Why Non-Traditional Parenting Isn’t a Bad Thing
Let me tell you a quick story about my Modern Family and how we operate.
Last year, I was diagnosed with breast cancer. Getting that diagnosis was pretty scary, but what I found was even harder was telling the people I love about it. My son, who typically lives near his law school, located about an hour and a half from me, happened to be home visiting when I received my diagnosis, so I was able to tell him in person. And he was REALLY helpful in getting me through those rough few first weeks.
But my daughter was at her college 7 hours away, and I didn’t want to tell her the news over the phone, especially since I knew she would probably take the news pretty hard. I also couldn’t go to her, as I had doctor’s appointments coming up, and everything was moving so fast with treatment plans. So now what?
Well, enter the other two important people in my family – my ex-husband and his husband.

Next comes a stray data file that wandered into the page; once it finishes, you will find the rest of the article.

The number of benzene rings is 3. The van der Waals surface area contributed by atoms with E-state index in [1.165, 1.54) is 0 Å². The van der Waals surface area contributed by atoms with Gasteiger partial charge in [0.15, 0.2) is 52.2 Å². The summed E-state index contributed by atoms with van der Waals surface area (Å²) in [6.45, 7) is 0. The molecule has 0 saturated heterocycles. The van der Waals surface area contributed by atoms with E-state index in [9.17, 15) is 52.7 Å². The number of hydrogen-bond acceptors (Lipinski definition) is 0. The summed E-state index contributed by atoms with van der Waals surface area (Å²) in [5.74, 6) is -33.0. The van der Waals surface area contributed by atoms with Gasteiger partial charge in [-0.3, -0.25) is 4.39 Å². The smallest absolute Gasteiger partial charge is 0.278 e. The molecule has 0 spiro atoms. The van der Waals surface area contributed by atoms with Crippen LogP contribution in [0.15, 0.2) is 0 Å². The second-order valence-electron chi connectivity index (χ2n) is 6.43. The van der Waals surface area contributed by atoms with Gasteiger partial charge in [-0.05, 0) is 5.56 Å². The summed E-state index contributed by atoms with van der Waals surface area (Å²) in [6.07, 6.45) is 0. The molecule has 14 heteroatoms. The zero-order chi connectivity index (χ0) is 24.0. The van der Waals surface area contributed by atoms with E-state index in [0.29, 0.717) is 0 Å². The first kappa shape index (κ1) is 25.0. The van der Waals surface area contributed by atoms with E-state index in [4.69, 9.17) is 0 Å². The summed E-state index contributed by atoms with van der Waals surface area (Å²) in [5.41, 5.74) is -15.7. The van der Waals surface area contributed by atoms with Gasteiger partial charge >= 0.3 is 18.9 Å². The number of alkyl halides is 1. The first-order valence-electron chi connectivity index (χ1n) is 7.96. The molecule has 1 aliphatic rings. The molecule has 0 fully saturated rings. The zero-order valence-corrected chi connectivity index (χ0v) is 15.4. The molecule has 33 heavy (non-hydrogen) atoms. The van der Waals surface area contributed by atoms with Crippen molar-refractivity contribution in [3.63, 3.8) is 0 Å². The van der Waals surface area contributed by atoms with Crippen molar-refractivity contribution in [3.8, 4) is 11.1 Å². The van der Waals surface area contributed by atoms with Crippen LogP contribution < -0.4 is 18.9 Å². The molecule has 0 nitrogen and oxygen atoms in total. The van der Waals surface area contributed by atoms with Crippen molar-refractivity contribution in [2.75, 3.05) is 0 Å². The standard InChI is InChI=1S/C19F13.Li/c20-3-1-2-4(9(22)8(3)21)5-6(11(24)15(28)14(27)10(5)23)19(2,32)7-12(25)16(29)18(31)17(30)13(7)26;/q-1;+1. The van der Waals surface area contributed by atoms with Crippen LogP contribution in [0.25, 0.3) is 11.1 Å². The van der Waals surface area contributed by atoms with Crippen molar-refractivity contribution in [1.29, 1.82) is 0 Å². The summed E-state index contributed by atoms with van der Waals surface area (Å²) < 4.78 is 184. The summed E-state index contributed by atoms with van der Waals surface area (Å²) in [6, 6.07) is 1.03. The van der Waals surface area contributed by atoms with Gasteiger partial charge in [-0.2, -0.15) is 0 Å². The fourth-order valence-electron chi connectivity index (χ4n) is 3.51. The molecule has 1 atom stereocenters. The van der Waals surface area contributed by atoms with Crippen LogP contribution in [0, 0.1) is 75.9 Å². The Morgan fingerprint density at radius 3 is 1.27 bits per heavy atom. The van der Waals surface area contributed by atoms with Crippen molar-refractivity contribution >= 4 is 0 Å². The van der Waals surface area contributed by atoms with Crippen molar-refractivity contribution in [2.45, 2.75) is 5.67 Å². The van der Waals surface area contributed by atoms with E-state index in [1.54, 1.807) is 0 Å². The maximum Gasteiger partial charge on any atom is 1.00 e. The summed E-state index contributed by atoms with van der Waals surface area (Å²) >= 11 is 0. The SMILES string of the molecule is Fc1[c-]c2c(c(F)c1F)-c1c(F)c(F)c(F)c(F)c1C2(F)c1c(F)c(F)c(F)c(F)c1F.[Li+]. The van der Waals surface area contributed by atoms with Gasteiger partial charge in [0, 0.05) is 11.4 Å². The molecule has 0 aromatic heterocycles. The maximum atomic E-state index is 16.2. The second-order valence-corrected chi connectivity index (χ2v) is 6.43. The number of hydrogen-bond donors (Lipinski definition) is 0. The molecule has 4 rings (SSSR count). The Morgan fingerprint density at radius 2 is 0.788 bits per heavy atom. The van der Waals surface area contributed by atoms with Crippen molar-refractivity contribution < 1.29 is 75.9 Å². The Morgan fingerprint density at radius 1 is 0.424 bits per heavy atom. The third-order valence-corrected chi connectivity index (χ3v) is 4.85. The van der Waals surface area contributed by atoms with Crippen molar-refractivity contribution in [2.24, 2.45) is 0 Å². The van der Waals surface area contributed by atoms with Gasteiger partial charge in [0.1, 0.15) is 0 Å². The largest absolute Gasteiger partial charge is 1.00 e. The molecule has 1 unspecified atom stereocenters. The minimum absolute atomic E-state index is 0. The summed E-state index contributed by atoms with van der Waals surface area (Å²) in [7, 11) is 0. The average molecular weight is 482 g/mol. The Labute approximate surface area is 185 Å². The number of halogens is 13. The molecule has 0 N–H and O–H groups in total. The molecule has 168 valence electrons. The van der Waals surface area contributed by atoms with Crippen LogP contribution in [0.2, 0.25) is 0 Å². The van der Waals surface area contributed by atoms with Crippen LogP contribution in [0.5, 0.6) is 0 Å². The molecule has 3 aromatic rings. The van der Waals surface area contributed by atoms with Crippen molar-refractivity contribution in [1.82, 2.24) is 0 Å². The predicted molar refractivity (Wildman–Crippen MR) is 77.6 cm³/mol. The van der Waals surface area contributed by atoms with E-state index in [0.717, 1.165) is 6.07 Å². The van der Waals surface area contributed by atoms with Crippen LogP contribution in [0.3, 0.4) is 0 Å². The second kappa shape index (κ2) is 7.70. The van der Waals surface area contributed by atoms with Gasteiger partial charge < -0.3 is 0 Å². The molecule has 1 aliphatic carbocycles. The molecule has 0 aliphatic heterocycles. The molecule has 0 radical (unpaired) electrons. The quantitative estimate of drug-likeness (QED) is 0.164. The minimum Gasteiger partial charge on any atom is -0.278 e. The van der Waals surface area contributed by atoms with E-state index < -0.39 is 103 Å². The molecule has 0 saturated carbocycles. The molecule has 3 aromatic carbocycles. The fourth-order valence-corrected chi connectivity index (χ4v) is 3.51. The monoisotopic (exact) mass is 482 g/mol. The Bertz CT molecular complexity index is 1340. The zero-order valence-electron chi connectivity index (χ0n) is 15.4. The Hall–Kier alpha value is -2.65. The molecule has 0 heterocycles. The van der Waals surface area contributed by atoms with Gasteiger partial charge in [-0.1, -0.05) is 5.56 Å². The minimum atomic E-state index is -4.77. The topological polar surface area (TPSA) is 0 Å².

Yes, you heard me right. My Modern Family consists of me, my two young adult kids, and two gay dads.
“So, how did that even happen?” I hear you asking in your head right now (because, honestly, most people are curious about how a straight woman ends up marrying a gay man). Well, long story short, my ex and I attended a church school our entire lives – from preschool to the 12th grade -and we started dating in our senior year and married when I was barely 20 and he was 19. Of course, this was all before my ex came out, and I didn’t know that he was gay when we married. We were married for 14 years before he was able to acknowledge this truth to himself.
Like many divorced parents, I constantly worried that being a part of a so-called “broken home” would ruin my kids’ lives. I put myself through so much unnecessary stress and worry when I didn’t really need to. The fear thought that my kids would grow up to be unhappy, unloved, and miserable just wasn’t a reality.
The truth was that when we divorced, my ex and I made it a point to create a Modern Family that prioritized the basic elements of a functional and happy family. This mindset allowed our kids to grow up to be great young adults – and for my ex and I to remain friends who supported each other in life.